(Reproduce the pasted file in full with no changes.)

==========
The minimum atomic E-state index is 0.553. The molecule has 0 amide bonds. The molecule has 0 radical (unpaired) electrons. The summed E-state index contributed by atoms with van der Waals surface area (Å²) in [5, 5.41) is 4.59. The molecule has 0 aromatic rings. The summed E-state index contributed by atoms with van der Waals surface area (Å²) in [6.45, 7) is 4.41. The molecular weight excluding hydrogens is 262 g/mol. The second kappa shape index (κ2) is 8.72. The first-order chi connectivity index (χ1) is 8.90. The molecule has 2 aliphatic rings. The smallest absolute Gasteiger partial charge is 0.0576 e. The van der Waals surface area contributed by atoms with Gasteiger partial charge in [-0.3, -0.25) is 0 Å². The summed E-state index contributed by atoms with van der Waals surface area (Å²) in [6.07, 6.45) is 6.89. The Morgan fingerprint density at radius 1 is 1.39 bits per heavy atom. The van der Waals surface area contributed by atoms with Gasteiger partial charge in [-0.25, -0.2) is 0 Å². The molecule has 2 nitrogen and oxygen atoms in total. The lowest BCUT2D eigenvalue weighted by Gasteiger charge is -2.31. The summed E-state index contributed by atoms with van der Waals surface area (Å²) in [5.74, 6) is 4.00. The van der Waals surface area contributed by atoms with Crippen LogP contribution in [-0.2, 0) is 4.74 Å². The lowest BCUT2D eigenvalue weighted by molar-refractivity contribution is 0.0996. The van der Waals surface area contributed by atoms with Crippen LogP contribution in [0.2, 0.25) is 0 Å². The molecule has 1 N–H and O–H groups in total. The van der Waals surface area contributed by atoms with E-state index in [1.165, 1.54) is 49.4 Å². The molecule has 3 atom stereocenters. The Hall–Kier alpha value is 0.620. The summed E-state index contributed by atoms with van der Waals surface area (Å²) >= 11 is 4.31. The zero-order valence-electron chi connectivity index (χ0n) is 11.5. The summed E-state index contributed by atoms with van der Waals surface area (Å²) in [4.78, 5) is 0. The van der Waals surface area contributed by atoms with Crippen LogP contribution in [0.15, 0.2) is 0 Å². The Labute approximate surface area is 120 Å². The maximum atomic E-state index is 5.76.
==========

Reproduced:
The minimum atomic E-state index is 0.553. The molecule has 0 amide bonds. The molecule has 0 radical (unpaired) electrons. The summed E-state index contributed by atoms with van der Waals surface area (Å²) in [5, 5.41) is 4.59. The molecule has 0 aromatic rings. The summed E-state index contributed by atoms with van der Waals surface area (Å²) in [6.45, 7) is 4.41. The molecular weight excluding hydrogens is 262 g/mol. The second kappa shape index (κ2) is 8.72. The first-order chi connectivity index (χ1) is 8.90. The molecule has 2 aliphatic rings. The smallest absolute Gasteiger partial charge is 0.0576 e. The van der Waals surface area contributed by atoms with Gasteiger partial charge in [-0.3, -0.25) is 0 Å². The summed E-state index contributed by atoms with van der Waals surface area (Å²) in [6.07, 6.45) is 6.89. The Morgan fingerprint density at radius 1 is 1.39 bits per heavy atom. The van der Waals surface area contributed by atoms with Gasteiger partial charge in [-0.25, -0.2) is 0 Å². The molecule has 2 nitrogen and oxygen atoms in total. The lowest BCUT2D eigenvalue weighted by Gasteiger charge is -2.31. The summed E-state index contributed by atoms with van der Waals surface area (Å²) in [5.74, 6) is 4.00. The van der Waals surface area contributed by atoms with Crippen LogP contribution in [-0.2, 0) is 4.74 Å². The lowest BCUT2D eigenvalue weighted by molar-refractivity contribution is 0.0996. The van der Waals surface area contributed by atoms with Crippen LogP contribution in [0.2, 0.25) is 0 Å². The molecule has 1 N–H and O–H groups in total. The van der Waals surface area contributed by atoms with E-state index in [1.165, 1.54) is 49.4 Å². The molecule has 3 atom stereocenters. The Hall–Kier alpha value is 0.620. The summed E-state index contributed by atoms with van der Waals surface area (Å²) >= 11 is 4.31. The zero-order valence-electron chi connectivity index (χ0n) is 11.5. The summed E-state index contributed by atoms with van der Waals surface area (Å²) in [4.78, 5) is 0. The van der Waals surface area contributed by atoms with Crippen LogP contribution in [0.15, 0.2) is 0 Å². The Labute approximate surface area is 120 Å². The maximum atomic E-state index is 5.76.